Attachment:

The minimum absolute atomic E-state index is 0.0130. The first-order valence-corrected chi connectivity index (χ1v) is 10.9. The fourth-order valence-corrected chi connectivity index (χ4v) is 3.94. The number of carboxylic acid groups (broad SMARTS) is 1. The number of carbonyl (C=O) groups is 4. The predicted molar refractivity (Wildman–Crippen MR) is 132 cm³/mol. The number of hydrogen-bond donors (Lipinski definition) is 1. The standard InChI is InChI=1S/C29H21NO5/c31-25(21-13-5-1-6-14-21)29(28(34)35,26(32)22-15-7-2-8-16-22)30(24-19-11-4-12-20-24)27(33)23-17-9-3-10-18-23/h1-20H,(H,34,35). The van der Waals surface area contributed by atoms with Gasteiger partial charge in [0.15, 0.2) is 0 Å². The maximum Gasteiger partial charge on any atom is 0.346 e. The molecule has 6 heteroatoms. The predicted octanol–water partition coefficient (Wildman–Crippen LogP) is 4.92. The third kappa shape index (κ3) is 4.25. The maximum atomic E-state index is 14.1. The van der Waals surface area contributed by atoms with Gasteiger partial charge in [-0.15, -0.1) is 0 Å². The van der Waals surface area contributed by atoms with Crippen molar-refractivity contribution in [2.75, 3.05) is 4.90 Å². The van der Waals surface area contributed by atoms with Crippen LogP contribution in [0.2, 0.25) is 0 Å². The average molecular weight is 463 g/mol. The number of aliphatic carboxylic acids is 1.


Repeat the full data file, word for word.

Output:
The minimum absolute atomic E-state index is 0.0130. The first-order valence-corrected chi connectivity index (χ1v) is 10.9. The fourth-order valence-corrected chi connectivity index (χ4v) is 3.94. The number of carboxylic acid groups (broad SMARTS) is 1. The number of carbonyl (C=O) groups is 4. The predicted molar refractivity (Wildman–Crippen MR) is 132 cm³/mol. The number of hydrogen-bond donors (Lipinski definition) is 1. The standard InChI is InChI=1S/C29H21NO5/c31-25(21-13-5-1-6-14-21)29(28(34)35,26(32)22-15-7-2-8-16-22)30(24-19-11-4-12-20-24)27(33)23-17-9-3-10-18-23/h1-20H,(H,34,35). The van der Waals surface area contributed by atoms with Gasteiger partial charge in [0.15, 0.2) is 0 Å². The maximum Gasteiger partial charge on any atom is 0.346 e. The molecule has 6 heteroatoms. The predicted octanol–water partition coefficient (Wildman–Crippen LogP) is 4.92. The third kappa shape index (κ3) is 4.25. The maximum atomic E-state index is 14.1. The van der Waals surface area contributed by atoms with Gasteiger partial charge in [-0.15, -0.1) is 0 Å². The van der Waals surface area contributed by atoms with Crippen molar-refractivity contribution in [2.75, 3.05) is 4.90 Å². The van der Waals surface area contributed by atoms with Crippen LogP contribution in [0.2, 0.25) is 0 Å². The average molecular weight is 463 g/mol. The number of aliphatic carboxylic acids is 1.